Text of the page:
Today, we all know that the principle purpose behind journalism is pretty close to what it was at America’s inception — to spread rumors and bring down governments (something that becomes obvious when you read David McCullough’s biography about John Adams). Certainly, both of these are activities that the First Amendment protects, although they’re not precisely laudable. During a halcyon period between the 1920s and Watergate, though, journalists actually thought that their responsibility was to convey the most accurate information possible. I’m sure many, if not most, of those journalists struggled with achieving these goals, but they had least had them as goals.
All this occurred to me as I’ve been reading, with much pleasure, Melanie Rehak’s Girl Sleuth : Nancy Drew and the Women Who Created Her. As the title suggests, this book tells how the Nancy Drew books came to be. It turns out that two women were the moving forces behind the Nancy Drew books: Harriet Stratemeyer Adams (whose father came up with the idea) and Mildred Wirt Benson. Benson, in the mid-1920s, enrolled in the University of Iowa’s prestigious journalism school. Here’s what the book has to say (p. 88) about her experiences there:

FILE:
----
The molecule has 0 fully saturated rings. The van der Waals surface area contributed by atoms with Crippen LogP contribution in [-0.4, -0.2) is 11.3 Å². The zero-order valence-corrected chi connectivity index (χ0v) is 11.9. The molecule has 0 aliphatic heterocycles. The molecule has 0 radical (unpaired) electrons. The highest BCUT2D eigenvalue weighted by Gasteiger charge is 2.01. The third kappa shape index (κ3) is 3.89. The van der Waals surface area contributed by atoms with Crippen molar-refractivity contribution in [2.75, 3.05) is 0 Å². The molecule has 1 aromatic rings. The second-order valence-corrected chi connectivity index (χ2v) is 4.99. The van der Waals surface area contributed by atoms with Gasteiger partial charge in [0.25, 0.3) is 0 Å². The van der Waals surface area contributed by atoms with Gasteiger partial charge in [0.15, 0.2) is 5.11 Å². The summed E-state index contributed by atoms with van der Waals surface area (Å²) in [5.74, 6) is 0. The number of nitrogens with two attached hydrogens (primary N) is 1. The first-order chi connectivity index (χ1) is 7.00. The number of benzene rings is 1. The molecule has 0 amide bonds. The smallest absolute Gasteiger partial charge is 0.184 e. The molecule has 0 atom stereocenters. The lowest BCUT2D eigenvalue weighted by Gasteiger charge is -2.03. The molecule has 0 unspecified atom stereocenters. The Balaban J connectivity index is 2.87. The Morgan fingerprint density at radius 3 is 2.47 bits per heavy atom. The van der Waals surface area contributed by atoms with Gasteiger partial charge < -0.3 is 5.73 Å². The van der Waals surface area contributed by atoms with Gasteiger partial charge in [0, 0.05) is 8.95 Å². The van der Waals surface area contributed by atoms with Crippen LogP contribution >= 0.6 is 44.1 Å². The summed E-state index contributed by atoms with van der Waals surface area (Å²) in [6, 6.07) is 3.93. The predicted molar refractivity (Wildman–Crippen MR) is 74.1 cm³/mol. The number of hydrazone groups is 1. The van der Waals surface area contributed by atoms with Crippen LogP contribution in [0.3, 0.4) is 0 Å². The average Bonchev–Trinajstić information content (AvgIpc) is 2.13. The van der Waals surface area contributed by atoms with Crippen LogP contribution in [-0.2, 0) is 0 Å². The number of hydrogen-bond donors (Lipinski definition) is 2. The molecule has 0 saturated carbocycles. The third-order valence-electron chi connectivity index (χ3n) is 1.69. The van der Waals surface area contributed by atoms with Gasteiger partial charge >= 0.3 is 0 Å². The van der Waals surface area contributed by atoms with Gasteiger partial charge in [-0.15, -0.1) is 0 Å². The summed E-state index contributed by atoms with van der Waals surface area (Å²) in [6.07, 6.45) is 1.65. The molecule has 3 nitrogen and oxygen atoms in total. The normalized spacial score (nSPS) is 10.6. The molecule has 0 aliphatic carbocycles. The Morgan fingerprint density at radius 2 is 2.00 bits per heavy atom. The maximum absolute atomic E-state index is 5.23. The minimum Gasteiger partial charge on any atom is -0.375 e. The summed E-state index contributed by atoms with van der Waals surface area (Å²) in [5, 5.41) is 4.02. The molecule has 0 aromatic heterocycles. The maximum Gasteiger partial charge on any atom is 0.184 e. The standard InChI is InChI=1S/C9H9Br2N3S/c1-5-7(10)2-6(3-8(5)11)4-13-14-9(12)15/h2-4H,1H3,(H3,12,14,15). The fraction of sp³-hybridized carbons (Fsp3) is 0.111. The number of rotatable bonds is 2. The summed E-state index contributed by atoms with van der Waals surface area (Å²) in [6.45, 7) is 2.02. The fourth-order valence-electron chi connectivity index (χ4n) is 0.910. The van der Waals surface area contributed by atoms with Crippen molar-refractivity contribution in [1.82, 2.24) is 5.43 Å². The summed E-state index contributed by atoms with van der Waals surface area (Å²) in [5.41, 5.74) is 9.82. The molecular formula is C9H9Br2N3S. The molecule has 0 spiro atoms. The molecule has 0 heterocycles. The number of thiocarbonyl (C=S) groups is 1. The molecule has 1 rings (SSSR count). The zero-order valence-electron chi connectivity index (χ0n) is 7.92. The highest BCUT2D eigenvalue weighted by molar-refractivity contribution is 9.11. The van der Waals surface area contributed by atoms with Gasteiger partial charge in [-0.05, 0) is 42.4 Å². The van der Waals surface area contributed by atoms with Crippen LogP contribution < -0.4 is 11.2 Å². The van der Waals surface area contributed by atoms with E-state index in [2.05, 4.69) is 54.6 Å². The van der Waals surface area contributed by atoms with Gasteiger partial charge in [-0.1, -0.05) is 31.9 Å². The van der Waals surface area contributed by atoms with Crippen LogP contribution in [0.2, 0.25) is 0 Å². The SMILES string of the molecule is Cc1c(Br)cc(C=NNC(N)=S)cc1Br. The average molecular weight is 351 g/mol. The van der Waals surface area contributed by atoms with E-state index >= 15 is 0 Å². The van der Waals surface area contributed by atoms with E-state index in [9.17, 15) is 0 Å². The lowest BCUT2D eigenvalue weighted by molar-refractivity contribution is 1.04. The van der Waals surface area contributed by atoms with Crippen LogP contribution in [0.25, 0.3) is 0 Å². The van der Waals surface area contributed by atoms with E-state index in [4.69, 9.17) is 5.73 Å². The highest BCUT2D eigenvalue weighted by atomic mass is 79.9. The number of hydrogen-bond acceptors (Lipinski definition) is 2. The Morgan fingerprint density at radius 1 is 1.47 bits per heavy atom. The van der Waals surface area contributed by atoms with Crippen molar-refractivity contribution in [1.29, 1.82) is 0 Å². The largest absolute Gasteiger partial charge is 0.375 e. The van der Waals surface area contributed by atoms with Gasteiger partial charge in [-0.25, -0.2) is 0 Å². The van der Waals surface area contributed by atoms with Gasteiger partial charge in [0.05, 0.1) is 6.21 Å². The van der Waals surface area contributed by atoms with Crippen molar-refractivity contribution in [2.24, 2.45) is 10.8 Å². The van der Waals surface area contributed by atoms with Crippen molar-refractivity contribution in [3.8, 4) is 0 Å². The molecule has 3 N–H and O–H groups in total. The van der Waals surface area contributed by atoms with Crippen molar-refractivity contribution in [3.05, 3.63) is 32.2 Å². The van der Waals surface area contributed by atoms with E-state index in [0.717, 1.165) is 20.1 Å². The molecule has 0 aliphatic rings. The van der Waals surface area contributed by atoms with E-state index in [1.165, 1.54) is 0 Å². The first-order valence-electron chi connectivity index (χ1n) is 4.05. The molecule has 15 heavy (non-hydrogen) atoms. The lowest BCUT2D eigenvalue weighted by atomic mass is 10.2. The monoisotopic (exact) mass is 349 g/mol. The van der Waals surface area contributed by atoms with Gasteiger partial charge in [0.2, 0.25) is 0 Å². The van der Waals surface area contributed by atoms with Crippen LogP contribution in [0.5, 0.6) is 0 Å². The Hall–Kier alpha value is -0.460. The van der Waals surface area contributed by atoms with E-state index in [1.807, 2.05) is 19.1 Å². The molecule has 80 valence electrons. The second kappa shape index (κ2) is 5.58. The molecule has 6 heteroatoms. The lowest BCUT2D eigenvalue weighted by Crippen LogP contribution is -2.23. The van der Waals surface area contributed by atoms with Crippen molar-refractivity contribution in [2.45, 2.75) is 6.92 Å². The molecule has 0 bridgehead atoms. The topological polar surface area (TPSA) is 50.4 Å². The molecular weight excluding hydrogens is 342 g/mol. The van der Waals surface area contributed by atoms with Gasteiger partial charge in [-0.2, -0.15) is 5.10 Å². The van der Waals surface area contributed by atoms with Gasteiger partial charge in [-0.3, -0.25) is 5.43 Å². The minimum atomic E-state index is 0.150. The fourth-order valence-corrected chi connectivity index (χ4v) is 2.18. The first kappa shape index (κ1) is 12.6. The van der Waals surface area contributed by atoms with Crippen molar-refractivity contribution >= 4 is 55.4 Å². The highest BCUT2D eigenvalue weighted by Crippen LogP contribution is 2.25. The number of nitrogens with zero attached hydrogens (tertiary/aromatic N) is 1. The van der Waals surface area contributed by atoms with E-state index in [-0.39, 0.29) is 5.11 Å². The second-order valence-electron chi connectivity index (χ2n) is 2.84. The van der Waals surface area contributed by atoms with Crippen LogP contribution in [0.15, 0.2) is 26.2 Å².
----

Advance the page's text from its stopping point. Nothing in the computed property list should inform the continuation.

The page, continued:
In the fall of 1926, [Benson] reenrolled at Iowa, this time in the brand-new master’s program in journalism. There, she soaked up more of the principles and rules of journalism that would serve her for the rest of her life. In a guest lecture, the editor of the Sioux City Journal charged the young hopefuls with a serious task: “I enjoin every journalist to make sacrifices to truth and in furtherance of truth. Write nothing that you do not know to be true. Check and double-check your facts. Do not crucify the truth for the sake of a good story. Invention should have no place in newspaper writing.” (Emphasis mine.)
Someone really needs to nail those words over the doorway at Reuters. And maybe the BBC. And possibly AP. And CBS, ABC, NBC, CNN, and MSNBC. And of course the New York Times….